Winnipeg

Native Plants & Grasses

 

Manitoba’s tall grass prairie once spanned over 6,000 square kilometres, but with agriculture and urbanization, that number has been reduced to less than 15 square kilometers.

Qualico Communities made the decision early on to reintroduce native plants and grasses throughout our communities as a key feature to their design. Not only do they create stunning prairie landscapes throughout the year, but they also offer many benefits to our community, our city and its waterways.

Deeply Rooted 

Native species have evolved to live through our Manitoba climate and terrain. Many species have developed longer root systems to reach deeper ground water during hot summers and to protect themselves from the cold in the winter. 

Native and Non-Native Plant Root Systems

Natural Filters

These long root systems act as a natural storm water filtration system. When rain water flows and collects on our relatively flat prairie landscape, it collects in low spots and drains into the ground. This water run-off can contain contaminates from our yards and streets. Native plants, with these ‘super roots’, can filter out excessive nutrients such as nitrogen and phosphorous from storm water before it reaches out rivers and lakes.

Retains Soil

Over time, a community can lose hundreds of square feet of land to erosion and native plants can slow that process. Having a large root system is a great way to retain soil and prevent erosion from still water, storm water runoff and prairie winds. 

Stronger than weeds

With their roots digging deep into the ground, native plants access water and nutrients found below the root systems of their neighbouring plants. This prevents weeds from stealing their resources.

Healthy Habitats

There is beauty in nature, and native plants and grasses are part of a healthy ecosystem that provides habitats for insects, animals and birds.

Nature Trail Mom and Daughter

Easier maintenance with less chemicals

Native plants and grasses have evolved to the conditions of the province giving them the distinct ability to ward off unfriendly insects as well as weeds, therefore they require less herbicide and pesticides to maintain the natural beauty of the landscape. By planting native grasses we can reduce the long-term cost of care, as once established, they require minimal maintenance. Their upkeep entails a controlled burn by the local government every five years. This helps to control weeds and allows the grasses to regenerate and different species of plants to bloom.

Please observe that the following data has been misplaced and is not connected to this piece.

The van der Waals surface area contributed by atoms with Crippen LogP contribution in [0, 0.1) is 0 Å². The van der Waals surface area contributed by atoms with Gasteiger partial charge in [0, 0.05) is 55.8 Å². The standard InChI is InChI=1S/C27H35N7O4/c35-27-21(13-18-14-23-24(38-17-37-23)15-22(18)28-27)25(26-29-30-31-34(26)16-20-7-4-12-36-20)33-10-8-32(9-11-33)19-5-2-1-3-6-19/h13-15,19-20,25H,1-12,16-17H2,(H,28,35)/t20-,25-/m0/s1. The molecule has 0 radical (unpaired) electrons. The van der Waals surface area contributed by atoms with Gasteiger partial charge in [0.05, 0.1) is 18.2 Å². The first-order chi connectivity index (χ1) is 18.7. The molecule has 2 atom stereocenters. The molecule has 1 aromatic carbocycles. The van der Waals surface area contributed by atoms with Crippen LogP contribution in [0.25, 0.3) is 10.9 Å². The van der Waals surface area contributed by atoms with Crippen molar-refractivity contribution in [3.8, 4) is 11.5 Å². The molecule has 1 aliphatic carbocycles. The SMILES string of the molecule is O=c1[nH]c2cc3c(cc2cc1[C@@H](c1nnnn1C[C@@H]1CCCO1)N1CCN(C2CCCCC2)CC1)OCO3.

Habitat for Wildlife - Red Fox

Habitats

Prairie animals of all shapes and sizes make their homes in native grasses. The height provides some safety for smaller creatures, supplies for birds to build nests, and hunting grounds for birds of prey. Some animals you may see in these areas are: rabbits, foxes, and dozens of species of song birds. The areas also serve as a deterrent to some wildlife pests, such as: Canada geese, prairie dogs and gophers.

Caring for Native Grasses on Your Property

If you live with native grasses on your property, there are some dos and don'ts to keep them healthy:

  • Cut your grasses about every 5 years to manage their growth. Only cut them in the fall with the mower set at 4” high. Be sure to remove the clippings and thatch after mowing so that the grass roots can get sunlight. Do not spread topsoil or dump other grass clippings on native grasses. 
  • Native grasses do not do well in the shade. Avoid installing screens, sheds, or trees in areas that will block a lot of sunlight to the grasses.

If you are doing extensive landscaping near your grasses, it’s best to consult a professional landscaper or gardening specialist on what to plant. 

  • Do not plant among the grasses as disturbing the soil can be harmful and cause weeds to grow. 
  • Do not plant evergreen tree species near native grasses, but you can plant deciduous (leafy) trees, shrubs, wildflowers, and perennials nearby.

 The native grasses on your property are under a vegetation easement and must be appropriately maintained. Native grasses in public areas (i.e. adjacent to but not on your property) should not be removed or modified in any way.

Controlled Burns

A controlled burn is the best way to maintain the vitality of native grasses and should take place about every five years. It is exactly what the name says it is; setting the grasses on fire to burn them in a controlled manner. Only professionals should conduct controlled burns as they require very close care and attention. 

Controlled burns mimic the natural regeneration process of native grasses. It removes excess thatch and can create changes in the frequency and distribution of the species in the mixed grass planting. When properly conducted, a prescribed burn ‘tightens up’ the native grass community, maintaining its ecological integrity.

Depending on the area, either Qualico Communities or the City of Winnipeg contract a professional company to conduct a controlled burn. Homeowners immediately adjacent to a controlled burn, or with native grasses to be burned on their property, will be notified in advance of the burn. As much as possible, Qualico Communities tries to notify the community at large of a burn.